What can I do to protect my pet? Heartworm disease is preventable! Dogs should be tested annually and before starting prevention. Prevention is the safest and most cost-effective option, but treatment is available for dogs (although costly and lengthy). Cats should be tested before starting prevention and re-tested as the veterinarian deems appropriate. There is NO treatment in cats, so prevention is critical and the only means of protection.

Hilltop Animal Hospital has safe, effective products available that cater to your pet's lifestyle and your budget. Heartworm prevention should be provided 12 months of the year.

What do I need to know about Covid-19 and pets?

Animals have not been known to spread Covid to people, but that doesn’t mean that the Covid-19 virus can’t spread to them. From apes in zoos to dogs and cats in homes, many animals can test positive for Covid infections, showing increased antibodies for the presence of the virus. That’s why our team at Hilltop Animal Hospital in Fuquay-Varina understands that you are concerned about your pet. Our veterinary team can help you stay up-to-date on all issues relating to Covid-19 and your pet.

Infection-Prone House Pets

Cats and dogs spend the most time in proximity to humans, making them more likely to become infected if those humans are infected. However, the two species of animals handle respiratory infections very differently. For example, anyone who has had to deal with a dog suffering from kennel cough knows it’s like dealing with a human suffering from whooping cough. However, cats don’t like to socialize when they are sick. Instead, they tend to steer away from people and seek shelter alone.

Fortunately, few house pets have actually come down with real Covid symptoms. In every case, the animal caught the infection from humans, not other animals. Larger animals also tend to do worse with Covid-19. Dogs and cats seem to get over the infection, but larger animals have a more challenging time recovering. Third, the number of pets that have actually caught the infection is few, maybe close to 100 as of November 2020. Humans, on the other hand, are far more vulnerable.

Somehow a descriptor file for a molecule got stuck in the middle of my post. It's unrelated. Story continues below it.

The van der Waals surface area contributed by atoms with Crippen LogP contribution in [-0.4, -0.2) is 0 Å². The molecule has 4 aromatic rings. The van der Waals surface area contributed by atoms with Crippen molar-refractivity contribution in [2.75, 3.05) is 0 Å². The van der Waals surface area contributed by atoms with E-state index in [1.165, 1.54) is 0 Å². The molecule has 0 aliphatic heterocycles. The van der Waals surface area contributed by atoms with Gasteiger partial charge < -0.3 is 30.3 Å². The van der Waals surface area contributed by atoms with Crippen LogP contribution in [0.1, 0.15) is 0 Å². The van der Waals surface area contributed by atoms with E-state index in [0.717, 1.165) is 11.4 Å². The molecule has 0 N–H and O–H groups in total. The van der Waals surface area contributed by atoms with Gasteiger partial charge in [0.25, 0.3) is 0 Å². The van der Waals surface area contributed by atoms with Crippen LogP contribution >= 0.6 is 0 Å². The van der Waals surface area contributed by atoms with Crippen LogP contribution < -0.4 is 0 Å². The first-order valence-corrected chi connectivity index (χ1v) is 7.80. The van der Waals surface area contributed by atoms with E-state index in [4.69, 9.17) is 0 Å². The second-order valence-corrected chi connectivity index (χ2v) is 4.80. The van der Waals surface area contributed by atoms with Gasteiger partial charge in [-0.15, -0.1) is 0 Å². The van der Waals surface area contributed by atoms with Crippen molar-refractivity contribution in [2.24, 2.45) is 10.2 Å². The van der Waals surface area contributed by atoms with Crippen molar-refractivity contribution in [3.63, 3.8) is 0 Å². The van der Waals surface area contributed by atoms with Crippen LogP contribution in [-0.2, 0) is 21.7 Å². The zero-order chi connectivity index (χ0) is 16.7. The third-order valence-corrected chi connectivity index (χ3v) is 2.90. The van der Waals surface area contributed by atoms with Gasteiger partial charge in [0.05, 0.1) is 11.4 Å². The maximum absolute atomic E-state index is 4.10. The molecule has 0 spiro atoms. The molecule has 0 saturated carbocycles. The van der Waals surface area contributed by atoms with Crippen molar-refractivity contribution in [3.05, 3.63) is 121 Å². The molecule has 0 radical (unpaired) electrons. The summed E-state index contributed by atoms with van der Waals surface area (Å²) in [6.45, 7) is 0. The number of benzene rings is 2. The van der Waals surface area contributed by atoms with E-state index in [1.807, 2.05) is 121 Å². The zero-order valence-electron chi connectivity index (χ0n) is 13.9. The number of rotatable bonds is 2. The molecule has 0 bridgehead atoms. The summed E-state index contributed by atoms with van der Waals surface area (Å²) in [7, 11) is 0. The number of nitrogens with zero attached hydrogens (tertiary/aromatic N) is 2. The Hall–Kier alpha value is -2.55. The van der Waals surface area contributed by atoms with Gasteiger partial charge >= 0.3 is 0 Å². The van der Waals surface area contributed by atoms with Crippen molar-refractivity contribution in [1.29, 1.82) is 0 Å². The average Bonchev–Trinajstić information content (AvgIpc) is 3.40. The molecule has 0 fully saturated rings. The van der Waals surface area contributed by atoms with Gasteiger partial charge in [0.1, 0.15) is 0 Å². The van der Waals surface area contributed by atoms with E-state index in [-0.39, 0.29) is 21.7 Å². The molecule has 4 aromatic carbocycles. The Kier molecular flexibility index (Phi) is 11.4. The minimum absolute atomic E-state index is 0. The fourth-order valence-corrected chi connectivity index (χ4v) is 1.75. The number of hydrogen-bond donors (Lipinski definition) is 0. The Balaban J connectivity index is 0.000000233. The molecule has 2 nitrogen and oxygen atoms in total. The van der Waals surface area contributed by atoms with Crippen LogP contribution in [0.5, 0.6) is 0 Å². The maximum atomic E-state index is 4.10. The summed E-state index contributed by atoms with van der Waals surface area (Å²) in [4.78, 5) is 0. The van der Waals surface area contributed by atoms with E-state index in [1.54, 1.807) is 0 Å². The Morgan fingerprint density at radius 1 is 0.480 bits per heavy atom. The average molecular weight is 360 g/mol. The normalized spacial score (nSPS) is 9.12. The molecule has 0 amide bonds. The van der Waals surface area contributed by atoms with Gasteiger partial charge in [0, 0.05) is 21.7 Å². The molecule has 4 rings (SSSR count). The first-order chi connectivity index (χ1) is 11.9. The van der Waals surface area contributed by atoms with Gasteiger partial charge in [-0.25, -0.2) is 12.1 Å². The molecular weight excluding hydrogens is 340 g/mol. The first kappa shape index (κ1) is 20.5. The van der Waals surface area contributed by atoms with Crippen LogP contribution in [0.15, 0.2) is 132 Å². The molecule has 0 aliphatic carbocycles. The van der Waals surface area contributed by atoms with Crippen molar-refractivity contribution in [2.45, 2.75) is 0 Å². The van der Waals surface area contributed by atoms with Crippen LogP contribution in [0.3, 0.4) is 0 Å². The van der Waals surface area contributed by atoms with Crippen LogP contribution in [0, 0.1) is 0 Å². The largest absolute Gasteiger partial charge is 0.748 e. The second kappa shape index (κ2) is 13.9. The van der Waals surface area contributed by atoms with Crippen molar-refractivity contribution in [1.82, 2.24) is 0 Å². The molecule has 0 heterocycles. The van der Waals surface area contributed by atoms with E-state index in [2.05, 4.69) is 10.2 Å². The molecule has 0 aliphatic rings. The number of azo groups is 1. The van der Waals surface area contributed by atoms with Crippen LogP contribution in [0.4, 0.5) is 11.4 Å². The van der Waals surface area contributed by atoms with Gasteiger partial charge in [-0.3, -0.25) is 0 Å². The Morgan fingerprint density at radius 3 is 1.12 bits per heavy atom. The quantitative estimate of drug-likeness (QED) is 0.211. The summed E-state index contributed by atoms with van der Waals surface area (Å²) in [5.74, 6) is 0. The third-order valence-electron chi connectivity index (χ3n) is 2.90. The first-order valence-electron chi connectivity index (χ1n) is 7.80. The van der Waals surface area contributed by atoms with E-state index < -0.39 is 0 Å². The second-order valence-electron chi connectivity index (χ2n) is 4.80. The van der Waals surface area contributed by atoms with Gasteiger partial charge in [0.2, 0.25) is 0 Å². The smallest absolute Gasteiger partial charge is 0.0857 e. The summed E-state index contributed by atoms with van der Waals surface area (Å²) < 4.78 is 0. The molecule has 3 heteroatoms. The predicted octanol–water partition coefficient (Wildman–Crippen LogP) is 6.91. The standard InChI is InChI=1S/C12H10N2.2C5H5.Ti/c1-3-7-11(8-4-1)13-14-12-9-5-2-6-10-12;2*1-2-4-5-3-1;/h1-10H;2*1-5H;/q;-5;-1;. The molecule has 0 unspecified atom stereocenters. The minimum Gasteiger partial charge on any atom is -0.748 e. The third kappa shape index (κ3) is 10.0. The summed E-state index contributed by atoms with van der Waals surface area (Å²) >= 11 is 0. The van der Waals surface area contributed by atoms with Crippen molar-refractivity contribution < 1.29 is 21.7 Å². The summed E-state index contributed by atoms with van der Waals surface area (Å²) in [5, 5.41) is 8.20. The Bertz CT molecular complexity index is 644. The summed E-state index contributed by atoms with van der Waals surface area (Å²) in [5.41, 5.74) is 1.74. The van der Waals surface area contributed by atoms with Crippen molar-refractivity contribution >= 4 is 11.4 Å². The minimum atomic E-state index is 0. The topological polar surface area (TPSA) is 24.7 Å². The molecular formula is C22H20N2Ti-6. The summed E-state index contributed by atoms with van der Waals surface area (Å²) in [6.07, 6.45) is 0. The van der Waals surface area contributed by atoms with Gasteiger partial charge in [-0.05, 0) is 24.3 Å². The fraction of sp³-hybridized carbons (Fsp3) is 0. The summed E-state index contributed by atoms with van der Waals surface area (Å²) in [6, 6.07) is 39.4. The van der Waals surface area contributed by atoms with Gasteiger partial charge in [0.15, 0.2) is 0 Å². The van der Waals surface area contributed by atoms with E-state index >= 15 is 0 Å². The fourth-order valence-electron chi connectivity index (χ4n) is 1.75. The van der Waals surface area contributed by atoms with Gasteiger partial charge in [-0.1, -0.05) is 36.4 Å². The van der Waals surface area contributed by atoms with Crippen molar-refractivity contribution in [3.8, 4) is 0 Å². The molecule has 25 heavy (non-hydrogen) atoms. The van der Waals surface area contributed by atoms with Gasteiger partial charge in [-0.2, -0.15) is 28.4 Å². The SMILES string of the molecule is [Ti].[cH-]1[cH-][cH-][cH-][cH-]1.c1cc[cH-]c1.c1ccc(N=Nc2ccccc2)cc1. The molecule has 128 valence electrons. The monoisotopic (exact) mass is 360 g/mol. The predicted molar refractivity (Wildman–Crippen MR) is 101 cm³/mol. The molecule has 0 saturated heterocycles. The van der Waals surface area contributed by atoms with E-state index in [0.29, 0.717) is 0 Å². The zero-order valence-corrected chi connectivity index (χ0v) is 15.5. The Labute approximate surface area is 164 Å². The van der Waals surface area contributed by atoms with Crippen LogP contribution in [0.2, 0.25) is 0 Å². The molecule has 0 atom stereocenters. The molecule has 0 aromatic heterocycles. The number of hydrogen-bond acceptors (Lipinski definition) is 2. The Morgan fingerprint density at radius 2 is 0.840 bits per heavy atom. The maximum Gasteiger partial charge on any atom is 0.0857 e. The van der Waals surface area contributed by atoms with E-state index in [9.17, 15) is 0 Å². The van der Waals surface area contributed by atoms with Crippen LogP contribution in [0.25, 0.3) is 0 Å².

Infection Response Tips

In many cases, a dog or cat infected in Fuquay Varina may start to show signs, typically with respiratory problems. These animals tend to resolve the issue themselves. However, if your pet is suffering from Covid-19, it is likely due to another human in their household passing it along. Therefore, expect everyone in the house will need to be tested, not just your pet. In serious cases, your animal may need help relaxing and improving his or her breathing. That why our veterinary team is here to help. We can offer a thorough assessment of your pet’s symptoms and create a treatment plan for his or her condition. In addition, our veterinarians help pet owners find the treatment options their pets need for proper respiratory functionality.

Contact Our Animal Hospital for Veterinary Care for Covid-19 in Fuquay Varina

If you think your pet needs help and may be showing signs of a Covid-19 infection, our vet team at the Hilltop Animal Hospital can help. We regularly deal with cats and dogs suffering from respiratory problems. While Covid-19 is a new issue no veterinarian has dealt with before 2020, we have a significant amount of experience helping dogs and cats get through bacterial and viral infections. Give us a call to schedule an appointment at our Animal Hospital today. We are committed to providing the quality health care your pet needs. 

Should I let my pet have at least one litter?

There is no advantage to letting your pet have one litter. However, there are plenty of advantages to having your pet spayed or neutered. These advantages include decreasing the chances of breast tumors later in life, decreasing the chance of cystic ovaries and uterine infections later in life, decreasing the desire to roam the neighborhood, decreasing the incidence of prostate disease later in life, helping prevent spraying and marking, and also decreasing the surplus of unwanted puppies and kittens.